Three Dimensional Passive Integrated Electronic Ballast for Low Wattage HID Lamps

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Virginia Tech


Around 19% of global power consumption and around 3% of global oil demand is attributable to lighting. After the first incandescent lamp was invented in 1879, more and more energy efficient lighting devices, such as gas discharge lamps, and light-emitting diodes (LED), have been developed during the last century. It is estimated that over 38% of future global lighting energy demand could be avoided by the use of more efficient lamps and ballasts [1].

High intensity discharge (HID) lamps, one category of gas discharge lamp, have been widely used in both commercial and residential lighting applications due to their merits of high efficacy, long life, compact size and good color rendition [2-4]. However, HID lamps require a well-designed ballast to stabilize the negative VI characteristics. A so-called ignitor is also needed to provide high voltage to initiate the gas discharge. Stringent input harmonic current limits, such as the IEC 61000-3-2 Class C standard, are set for lighting applications. It is well-known that high-frequency electronic ballasts can greatly save energy, improve lamp performance, and reduce the ballast size and weight compared with the conventional magnetic ballast. However, a unique phenomenon called acoustic resonance could occur in HID lamps under high-frequency operation. A low-frequency square wave current driving scheme has proved to be the only effective method to avoid acoustic resonance in HID lamps. A typical electronic HID ballast consist of three stages: power factor correction (PFC), DC/DC power regulation and low-frequency DC/AC inverter. The ignitor is usually integrated in the inverter stage. The three-stage structure results in a large size and high cost, which unfortunately offsets the merit of the HID lamp, especially in low-wattage applications. In order to make HID lamps more attractive in low-wattage and indoor applications, it is critical to reduce the size, weight and cost of HID ballasts.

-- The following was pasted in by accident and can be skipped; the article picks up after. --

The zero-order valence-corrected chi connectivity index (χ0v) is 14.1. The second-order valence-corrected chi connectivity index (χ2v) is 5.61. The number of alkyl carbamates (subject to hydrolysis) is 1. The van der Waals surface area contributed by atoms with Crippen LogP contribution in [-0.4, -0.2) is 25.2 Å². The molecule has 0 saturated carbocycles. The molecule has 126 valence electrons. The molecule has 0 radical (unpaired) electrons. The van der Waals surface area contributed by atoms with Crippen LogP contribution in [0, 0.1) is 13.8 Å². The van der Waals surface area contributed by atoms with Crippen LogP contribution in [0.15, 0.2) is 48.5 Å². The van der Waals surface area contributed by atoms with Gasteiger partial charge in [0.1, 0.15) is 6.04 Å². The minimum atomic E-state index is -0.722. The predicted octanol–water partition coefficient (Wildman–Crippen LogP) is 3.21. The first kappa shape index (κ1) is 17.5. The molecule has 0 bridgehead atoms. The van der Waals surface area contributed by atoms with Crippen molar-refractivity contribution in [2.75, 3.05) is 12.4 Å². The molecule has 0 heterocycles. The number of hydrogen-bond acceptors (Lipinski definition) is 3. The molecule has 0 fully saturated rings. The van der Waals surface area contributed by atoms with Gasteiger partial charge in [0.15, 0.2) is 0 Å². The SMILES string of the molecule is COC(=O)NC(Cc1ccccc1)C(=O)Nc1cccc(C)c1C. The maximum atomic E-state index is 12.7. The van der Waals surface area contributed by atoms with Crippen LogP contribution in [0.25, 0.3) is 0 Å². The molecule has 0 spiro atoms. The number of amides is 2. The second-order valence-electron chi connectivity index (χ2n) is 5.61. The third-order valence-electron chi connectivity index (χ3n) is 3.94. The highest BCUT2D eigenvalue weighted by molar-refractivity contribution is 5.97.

This dissertation is aimed at developing a compact HID with an ultra-compact ballast installed inside the lamp fixture. It is a similar concept to the compact fluorescent lamp (CFL), but it is much more challenging than the CFL. Two steps are explored to achieve high power density of the HID ballast.

The first step is to improve the system structure and circuit topology. Instead of a three-stage structure, a two-stage structure is proposed, which consists of a single-stage power factor correction (SSPFC) AC/DC front-end and an unregulated DC/AC inverter/ignitor stage. An SSPFC AC/DC converter is proposed as the front-end. A DCM non-isolated flyback PFC semi-stage and a DCM buck-boost DC/DC semi-stage share the semiconductor switch, driver and PWM controller, so that the component count and cost can be reduced. The proposed SSPFC AC/DC front-end converter can achieve a high power factor, low THD, low bulk capacitor voltage, and the desired power regulation with a simple control circuit. Because the number of high-frequency switches is reduced compared to that of state-of-the-art two-stage HID ballast topologies, the switching frequency can be increased without sacrificing high efficiency, so the passive component size can be reduced. The power density of the whole ballast is increased using this two-stage structure. It results in a 2.5 times power density (6 W/in3) improvement compared to the commercial product (2.4 W/in3).

The power density of the converter in discrete fashion usually suffers as a result of poor three-dimensional (3D) volume utilization due to a large component count and the different form factor of different components. In the second step, integration and packaging technologies are explored to further increase the power density. A 3D passive integrated HID ballast is proposed in this dissertation. All power passive components are designed in planar shape with a uniform form factor to fully utilize the three-dimensional space. In addition, electromagnetic integration technologies are applied to achieve structural, functional and processing integration to reduce component volume and labor cost. System partitioning, integration and packaging strategies, and implementation of major power passive integration, including an integrated EMI filter, and an integrated ignitor, will be discussed in the dissertation. The proposed integrated ballast is projected to double the power density of the discrete implementation.

By installing the HID ballast inside the lamp fixture, the ambient temperature for the ballast will be much higher than the conventional separately installed ballast, and combined with a reduced size, the thermal condition for the integrated ballast will be much more severe. A thermal simulation model of the integrated ballast is built in the IDEAS simulation tool, and appropriate thermal management methods are investigated using the IDEAS simulation model. Experimental verification of various thermal management methods is provided. Based on the thermal management study, a new integrated ballast with improved thermal design is proposed.



Electronic ballast, HID lamp, power factor correction, integrated passives, integrated EMI filter